3. As some of you may know, I am very much a proponent of the responsibility-to-provide information sharing culture that came with ICD 501 in 2009 and the work of PM-ISE to connect dots to maximize the ability of information users and providers to perform their missions, be they counter-terrorism, public health, emergency response or law enforcement. Last Tuesday, I gave an address to the Security Industry Association HLS Summit here in DC to that effect. But now I am equally troubled by the thought that such a capability can be used by a political party whose members may be in government positions to harass political opponents, thwart the exercise of freedom of speech and assembly, perhaps even blackmail, and so forth. In effect, that is what the IRS revelations are suggesting has happened or at some point could happen. Let me be clear: this capability could be in the hands of either or any political party. It could be in the hands actually of any entity, e.g., a corporate entity involved in some particularly vital rivalry with competitors. That gets us to 1984 and Fahrenheit 451. Snowden has bestowed on us a new term: turnkey tyranny. Hm. Not good. We gotta deal with this.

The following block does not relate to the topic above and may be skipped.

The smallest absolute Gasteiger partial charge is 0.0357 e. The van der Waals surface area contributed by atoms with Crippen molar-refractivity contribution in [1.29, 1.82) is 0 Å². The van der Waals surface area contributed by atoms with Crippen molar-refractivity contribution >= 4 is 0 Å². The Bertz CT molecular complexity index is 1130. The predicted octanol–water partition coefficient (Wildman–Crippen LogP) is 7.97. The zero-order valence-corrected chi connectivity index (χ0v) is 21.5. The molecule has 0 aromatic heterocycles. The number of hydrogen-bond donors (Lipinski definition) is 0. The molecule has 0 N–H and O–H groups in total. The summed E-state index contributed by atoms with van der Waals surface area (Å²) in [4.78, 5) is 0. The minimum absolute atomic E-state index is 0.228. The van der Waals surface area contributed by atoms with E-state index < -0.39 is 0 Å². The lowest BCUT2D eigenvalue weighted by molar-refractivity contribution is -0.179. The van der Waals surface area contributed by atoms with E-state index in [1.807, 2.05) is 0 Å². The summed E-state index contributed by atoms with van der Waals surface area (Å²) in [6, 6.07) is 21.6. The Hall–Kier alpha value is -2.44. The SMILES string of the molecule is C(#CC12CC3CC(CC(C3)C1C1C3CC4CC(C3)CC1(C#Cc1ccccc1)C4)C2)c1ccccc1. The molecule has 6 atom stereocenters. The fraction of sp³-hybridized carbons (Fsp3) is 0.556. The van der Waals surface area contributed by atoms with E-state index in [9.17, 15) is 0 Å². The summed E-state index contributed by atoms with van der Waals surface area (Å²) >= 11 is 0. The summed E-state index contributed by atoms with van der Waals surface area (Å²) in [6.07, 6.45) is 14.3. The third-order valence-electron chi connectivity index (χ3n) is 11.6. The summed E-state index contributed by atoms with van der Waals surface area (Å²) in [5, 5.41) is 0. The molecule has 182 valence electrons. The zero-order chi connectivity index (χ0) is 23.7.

Comment by William R. Cumming

June 10, 2013 @ 12:09 pm


Comment by Philip J. Palin

June 10, 2013 @ 12:54 pm

Bill, I don’t recognize any latter day Cicero. In any case, Cicero failed. I see several wanna-be Sullas and surely he was a Great Man. But I suggest we can see in how Sulla succeeded seeds of the Roman Republic’s ultimate constitutional collapse… especially in the increasingly influential cult of the Great Man.

John, I appreciate your convergences. I wonder if another aspect of convergence is the influence of passive banality (IRS) and active banality (Mr. Snowden)? Each have aspects of an innocent — or at least non-self-critical — mindlessness. Both are bad. But there is something about the active version that can be much more destructive. At the heart of your warning, as I read it, is the threat that emerges when such banality is hitched to a particular purpose.

Comment by William R. Cumming

June 10, 2013 @ 2:00 pm